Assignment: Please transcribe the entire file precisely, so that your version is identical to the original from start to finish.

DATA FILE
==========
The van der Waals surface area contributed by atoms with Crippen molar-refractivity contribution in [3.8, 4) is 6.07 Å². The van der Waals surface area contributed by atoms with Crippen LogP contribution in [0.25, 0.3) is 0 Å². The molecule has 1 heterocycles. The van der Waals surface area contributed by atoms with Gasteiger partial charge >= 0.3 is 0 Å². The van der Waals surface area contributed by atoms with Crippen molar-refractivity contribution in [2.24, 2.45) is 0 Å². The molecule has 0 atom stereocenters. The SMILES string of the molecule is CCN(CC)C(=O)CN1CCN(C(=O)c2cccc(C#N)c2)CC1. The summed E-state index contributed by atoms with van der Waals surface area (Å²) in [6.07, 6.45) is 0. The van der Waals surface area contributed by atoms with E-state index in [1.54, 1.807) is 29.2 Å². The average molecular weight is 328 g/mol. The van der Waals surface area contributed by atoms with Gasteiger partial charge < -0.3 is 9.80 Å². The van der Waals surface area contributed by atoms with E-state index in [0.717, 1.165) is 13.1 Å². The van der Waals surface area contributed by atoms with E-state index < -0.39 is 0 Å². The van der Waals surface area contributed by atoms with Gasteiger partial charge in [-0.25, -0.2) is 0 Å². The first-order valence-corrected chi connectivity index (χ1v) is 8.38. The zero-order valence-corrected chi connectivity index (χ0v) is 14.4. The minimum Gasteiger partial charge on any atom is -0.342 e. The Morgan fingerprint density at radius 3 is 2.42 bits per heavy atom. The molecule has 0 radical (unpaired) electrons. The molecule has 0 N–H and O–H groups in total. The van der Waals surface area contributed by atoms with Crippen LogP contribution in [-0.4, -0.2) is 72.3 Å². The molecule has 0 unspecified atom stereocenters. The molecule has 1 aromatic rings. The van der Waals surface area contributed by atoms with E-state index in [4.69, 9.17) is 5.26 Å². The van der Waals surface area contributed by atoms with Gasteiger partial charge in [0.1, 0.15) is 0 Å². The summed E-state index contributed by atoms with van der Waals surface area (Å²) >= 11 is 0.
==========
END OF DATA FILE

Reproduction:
The van der Waals surface area contributed by atoms with Crippen molar-refractivity contribution in [3.8, 4) is 6.07 Å². The van der Waals surface area contributed by atoms with Crippen LogP contribution in [0.25, 0.3) is 0 Å². The molecule has 1 heterocycles. The van der Waals surface area contributed by atoms with Gasteiger partial charge >= 0.3 is 0 Å². The van der Waals surface area contributed by atoms with Crippen molar-refractivity contribution in [2.24, 2.45) is 0 Å². The molecule has 0 atom stereocenters. The SMILES string of the molecule is CCN(CC)C(=O)CN1CCN(C(=O)c2cccc(C#N)c2)CC1. The summed E-state index contributed by atoms with van der Waals surface area (Å²) in [6.07, 6.45) is 0. The van der Waals surface area contributed by atoms with E-state index in [1.54, 1.807) is 29.2 Å². The average molecular weight is 328 g/mol. The van der Waals surface area contributed by atoms with Gasteiger partial charge < -0.3 is 9.80 Å². The van der Waals surface area contributed by atoms with E-state index in [0.717, 1.165) is 13.1 Å². The van der Waals surface area contributed by atoms with E-state index < -0.39 is 0 Å². The van der Waals surface area contributed by atoms with Gasteiger partial charge in [-0.25, -0.2) is 0 Å². The first-order valence-corrected chi connectivity index (χ1v) is 8.38. The zero-order valence-corrected chi connectivity index (χ0v) is 14.4. The minimum Gasteiger partial charge on any atom is -0.342 e. The Morgan fingerprint density at radius 3 is 2.42 bits per heavy atom. The molecule has 0 radical (unpaired) electrons. The molecule has 0 N–H and O–H groups in total. The van der Waals surface area contributed by atoms with Crippen LogP contribution in [-0.4, -0.2) is 72.3 Å². The molecule has 0 unspecified atom stereocenters. The molecule has 1 aromatic rings. The van der Waals surface area contributed by atoms with E-state index in [4.69, 9.17) is 5.26 Å². The van der Waals surface area contributed by atoms with Gasteiger partial charge in [0.1, 0.15) is 0 Å². The summed E-state index contributed by atoms with van der Waals surface area (Å²) >= 11 is 0.